Are General Market Agencies Creatively Incorrect?

They're not Going to Change Without a Fight

By Published on .

Tiffany Warren
Tiffany R. Warren
If DNA is the blueprint of human life, then the idea is the blueprint for the advertising industry. We even have a conference dedicated to it. The idea powers the growth (and decline) of the industry, builds legends within, and creates cultural norms which in turn define what we say, what we buy and how we dress. In reality, no two blueprints or ideas are alike. So why, in the very departments that generate ideas and create our industry's DNA, is there a woeful under representation of the gender and ethnic diversity that is the foundation of the human race?

In the words of Valerie Graves, chief creative officer at Vigilante "the advertising industry is creatively incorrect"

Several years ago, I had an inspiring meeting with four young women of color who were nearing the end of their Four A's MAIP internships. They each had sought-after internship placements within top-tier general-market agencies and at the beginning of the summer, these remarkably talented women were infectiously optimistic about their prospects; they were sponges ready to soak in everything the agencies had to offer them. All of them had recently graduated from college and graduate school. Two of them came from one of the best creative-portfolio programs in the country, the University of Texas at Austin's graduate creative program; one was a graduate of New York's School of Visual Arts; and one refined her natural artistic gifts at the University of Minnesota. They had called this meeting with me to get some advice about their next steps, some concrete direction about their future as female, multicultural creatives and they were anxious with the end of the internship being one week away and no job offers in sight.

As I sat with these ladies, I heard emotional stories about the typical neglect all interns face in the "get-it/find-it/do-it-yourself" world of creative departments, the missed opportunities to shine, the mostly male cliques, the cut-and-paste projects and the after-thought comments like "we need a Hispanic translation only, no strategy involved please!" made by well-meaning colleagues. I also heard of one-of-a-kind visits to commercial sets, honors and accolades received for internal creative projects for pro-bono work, an inspiring meeting with a chief creative officer or agency president and the long hours spent putting the finishing touches on the rewarding and collaborative intern project.

For all the anecdotes they relayed to me, the one comment that cut me like a knife was "We didn't see anyone like us at the top, middle or bottom. Do they really want us there?" The light had left their eyes, and their motivation to succeed in this business waned in ten short weeks. They discovered, painfully, that the lack of gender and ethnic diversity in creative departments is the shame of our industry. My advice to them was that their internship will help create unique opportunities for them and that their ultimate success and proven track record in the advertising industry will pave the way for future creative professionals of color, male or female.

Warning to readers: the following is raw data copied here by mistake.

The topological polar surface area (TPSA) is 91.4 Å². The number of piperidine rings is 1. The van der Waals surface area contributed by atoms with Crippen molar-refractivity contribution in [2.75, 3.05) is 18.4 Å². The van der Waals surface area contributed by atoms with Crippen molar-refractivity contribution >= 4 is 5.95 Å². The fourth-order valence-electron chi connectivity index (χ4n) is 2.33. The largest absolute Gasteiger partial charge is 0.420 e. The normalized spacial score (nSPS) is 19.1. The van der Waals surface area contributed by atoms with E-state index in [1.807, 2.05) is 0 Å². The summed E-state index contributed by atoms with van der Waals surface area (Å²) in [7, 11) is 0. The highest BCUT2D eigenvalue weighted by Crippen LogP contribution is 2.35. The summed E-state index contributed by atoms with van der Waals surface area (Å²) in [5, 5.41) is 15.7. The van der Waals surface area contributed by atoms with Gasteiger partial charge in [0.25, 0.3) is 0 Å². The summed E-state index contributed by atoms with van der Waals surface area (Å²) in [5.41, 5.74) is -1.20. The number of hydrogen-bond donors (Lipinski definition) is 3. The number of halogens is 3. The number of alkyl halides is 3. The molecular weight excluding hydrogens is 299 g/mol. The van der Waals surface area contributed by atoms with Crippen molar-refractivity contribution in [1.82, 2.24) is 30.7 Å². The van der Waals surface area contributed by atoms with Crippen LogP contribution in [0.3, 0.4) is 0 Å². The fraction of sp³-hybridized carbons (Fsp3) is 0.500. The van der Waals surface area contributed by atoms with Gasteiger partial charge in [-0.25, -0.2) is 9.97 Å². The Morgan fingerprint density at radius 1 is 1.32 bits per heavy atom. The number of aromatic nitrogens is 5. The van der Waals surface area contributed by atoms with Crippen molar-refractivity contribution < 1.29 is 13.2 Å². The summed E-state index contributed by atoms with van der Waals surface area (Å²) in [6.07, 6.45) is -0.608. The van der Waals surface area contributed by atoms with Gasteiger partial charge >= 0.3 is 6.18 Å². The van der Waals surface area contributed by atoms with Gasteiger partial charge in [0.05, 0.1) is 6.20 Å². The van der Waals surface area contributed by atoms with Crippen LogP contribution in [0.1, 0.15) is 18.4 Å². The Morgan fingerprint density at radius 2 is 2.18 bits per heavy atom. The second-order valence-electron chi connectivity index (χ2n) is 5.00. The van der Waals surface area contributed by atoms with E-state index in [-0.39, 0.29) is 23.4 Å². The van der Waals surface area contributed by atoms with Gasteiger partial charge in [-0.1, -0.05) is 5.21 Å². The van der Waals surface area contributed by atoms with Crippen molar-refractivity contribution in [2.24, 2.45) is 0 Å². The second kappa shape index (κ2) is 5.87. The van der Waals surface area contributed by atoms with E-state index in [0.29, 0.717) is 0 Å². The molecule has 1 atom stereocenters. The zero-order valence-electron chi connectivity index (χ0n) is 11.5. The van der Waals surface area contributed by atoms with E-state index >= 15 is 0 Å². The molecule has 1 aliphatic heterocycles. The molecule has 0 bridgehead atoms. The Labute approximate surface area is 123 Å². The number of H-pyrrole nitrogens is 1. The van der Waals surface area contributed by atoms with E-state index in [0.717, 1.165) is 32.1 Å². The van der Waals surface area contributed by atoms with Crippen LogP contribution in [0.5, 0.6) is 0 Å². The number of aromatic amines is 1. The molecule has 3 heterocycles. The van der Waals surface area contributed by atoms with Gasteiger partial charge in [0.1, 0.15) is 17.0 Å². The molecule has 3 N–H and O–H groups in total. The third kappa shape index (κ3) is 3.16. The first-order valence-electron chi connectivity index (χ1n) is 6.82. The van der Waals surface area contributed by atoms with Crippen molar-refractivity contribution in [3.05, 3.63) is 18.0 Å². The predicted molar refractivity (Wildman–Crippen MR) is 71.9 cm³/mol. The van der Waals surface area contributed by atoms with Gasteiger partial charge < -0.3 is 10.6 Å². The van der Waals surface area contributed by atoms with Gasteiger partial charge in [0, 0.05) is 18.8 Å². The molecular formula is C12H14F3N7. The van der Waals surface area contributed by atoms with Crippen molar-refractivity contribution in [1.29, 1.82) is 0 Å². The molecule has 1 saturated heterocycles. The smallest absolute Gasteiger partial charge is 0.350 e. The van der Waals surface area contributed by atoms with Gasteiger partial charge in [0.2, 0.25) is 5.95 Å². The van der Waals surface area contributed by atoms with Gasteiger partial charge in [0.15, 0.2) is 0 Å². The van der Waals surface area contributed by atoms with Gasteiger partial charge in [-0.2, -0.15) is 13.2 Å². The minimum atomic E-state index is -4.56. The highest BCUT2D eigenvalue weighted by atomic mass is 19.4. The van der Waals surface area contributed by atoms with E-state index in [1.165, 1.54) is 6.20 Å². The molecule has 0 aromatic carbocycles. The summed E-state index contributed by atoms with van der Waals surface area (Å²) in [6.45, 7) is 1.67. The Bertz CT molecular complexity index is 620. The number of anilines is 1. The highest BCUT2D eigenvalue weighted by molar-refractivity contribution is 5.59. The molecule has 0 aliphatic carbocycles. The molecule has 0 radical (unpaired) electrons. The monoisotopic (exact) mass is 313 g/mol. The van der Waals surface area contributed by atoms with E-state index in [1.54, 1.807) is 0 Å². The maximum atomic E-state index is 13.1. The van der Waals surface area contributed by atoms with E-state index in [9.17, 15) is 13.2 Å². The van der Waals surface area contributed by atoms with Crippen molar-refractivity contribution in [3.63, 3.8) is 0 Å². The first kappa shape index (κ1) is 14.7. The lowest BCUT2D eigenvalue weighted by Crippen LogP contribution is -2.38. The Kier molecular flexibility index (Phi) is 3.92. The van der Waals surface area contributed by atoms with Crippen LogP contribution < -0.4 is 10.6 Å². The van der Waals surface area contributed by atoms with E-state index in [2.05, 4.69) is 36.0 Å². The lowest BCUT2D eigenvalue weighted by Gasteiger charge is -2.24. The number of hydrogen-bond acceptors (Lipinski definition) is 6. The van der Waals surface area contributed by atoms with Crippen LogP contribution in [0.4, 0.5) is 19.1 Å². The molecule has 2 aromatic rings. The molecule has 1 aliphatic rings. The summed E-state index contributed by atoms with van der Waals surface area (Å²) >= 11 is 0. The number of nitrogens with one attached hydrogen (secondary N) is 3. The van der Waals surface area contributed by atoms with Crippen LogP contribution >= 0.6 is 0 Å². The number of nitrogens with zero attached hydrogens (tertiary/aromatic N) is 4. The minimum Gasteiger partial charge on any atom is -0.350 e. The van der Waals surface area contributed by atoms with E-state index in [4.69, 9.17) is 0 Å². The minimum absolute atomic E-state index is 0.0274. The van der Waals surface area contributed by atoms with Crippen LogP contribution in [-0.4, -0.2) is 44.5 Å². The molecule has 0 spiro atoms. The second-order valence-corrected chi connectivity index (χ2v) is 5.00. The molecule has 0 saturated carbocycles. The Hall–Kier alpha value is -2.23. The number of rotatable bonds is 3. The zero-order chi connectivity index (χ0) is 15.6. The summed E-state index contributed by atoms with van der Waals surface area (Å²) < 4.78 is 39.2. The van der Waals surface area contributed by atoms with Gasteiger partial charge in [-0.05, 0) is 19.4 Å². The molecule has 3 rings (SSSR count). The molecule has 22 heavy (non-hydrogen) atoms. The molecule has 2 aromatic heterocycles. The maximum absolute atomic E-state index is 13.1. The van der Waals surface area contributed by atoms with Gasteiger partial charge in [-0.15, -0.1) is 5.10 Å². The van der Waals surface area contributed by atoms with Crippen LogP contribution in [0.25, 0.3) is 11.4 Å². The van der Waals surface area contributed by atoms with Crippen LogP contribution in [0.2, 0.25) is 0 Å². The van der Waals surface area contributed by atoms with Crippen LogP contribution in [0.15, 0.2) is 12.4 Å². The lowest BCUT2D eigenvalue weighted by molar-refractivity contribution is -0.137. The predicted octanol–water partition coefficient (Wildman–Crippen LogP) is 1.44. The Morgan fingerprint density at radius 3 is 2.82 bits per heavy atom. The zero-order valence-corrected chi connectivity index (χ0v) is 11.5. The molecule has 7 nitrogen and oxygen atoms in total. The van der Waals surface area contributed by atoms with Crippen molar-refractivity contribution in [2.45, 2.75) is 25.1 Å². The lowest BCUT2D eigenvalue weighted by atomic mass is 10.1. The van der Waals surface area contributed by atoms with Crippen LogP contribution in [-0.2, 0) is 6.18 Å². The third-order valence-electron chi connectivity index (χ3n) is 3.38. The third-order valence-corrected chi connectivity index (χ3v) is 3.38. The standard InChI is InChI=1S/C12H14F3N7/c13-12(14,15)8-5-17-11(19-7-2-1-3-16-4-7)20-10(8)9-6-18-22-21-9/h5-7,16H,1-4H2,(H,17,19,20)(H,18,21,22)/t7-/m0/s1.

History has proven that it has never been an easy road for racial and gender pioneers. If young women like these don't get down in the trenches of the creative departments and fight, there will be another batch of creative interns stuck in the same conundrum a year, five or ten years down the line. What compounds this is the fact there are other industries -- some more financially rewarding -- where the barriers have already broken down. Leaving the advertising world for greener pastures is not only counterproductive to the progress of the gender and racial equality movement within advertising, but it gives potent ammunition to those who say we don't have what it takes for the long haul.

Until Neil French put it on blast in 2005, the issue of the lack of diversity in terms of gender in general market creative departments was never truly exposed so publicly. In 2005, French, a former worldwide creative director for a major holding company, famously said "women don't make it to the top because they don't deserve to." He then defended his remarks by saying, "A belligerent question deserves a belligerent answer, the answer is, they don't work hard enough. It's not a joke job. The future of the entire agency is in your hands as creative director." I agree with Mr. French about one thing, the idea is king in the advertising industry no matter who it comes from. The funny thing is I have often thought that there is this nasty urban myth out there that if agencies keep winning clios, effies, andys, addys, gold lions and new clients, they don't really need to diversify the creative department, let alone the rest of the agency. I hope I am wrong and that is just a myth.

Although Mr. French's politically incorrect statements opened a brief window into a major problem in our industry, it did not sway the dreams and ambitions of those four young female creatives of color. Two of them are now a sought-after team at DDB, one is a copywriter at Saatchi & Saatchi and one is a broadcast producer at McCann Erickson. I have no doubt that they will continue to succeed and creatively correct the percentage of female and/or multicultural creative executives in the DNA of the advertising industry some day.
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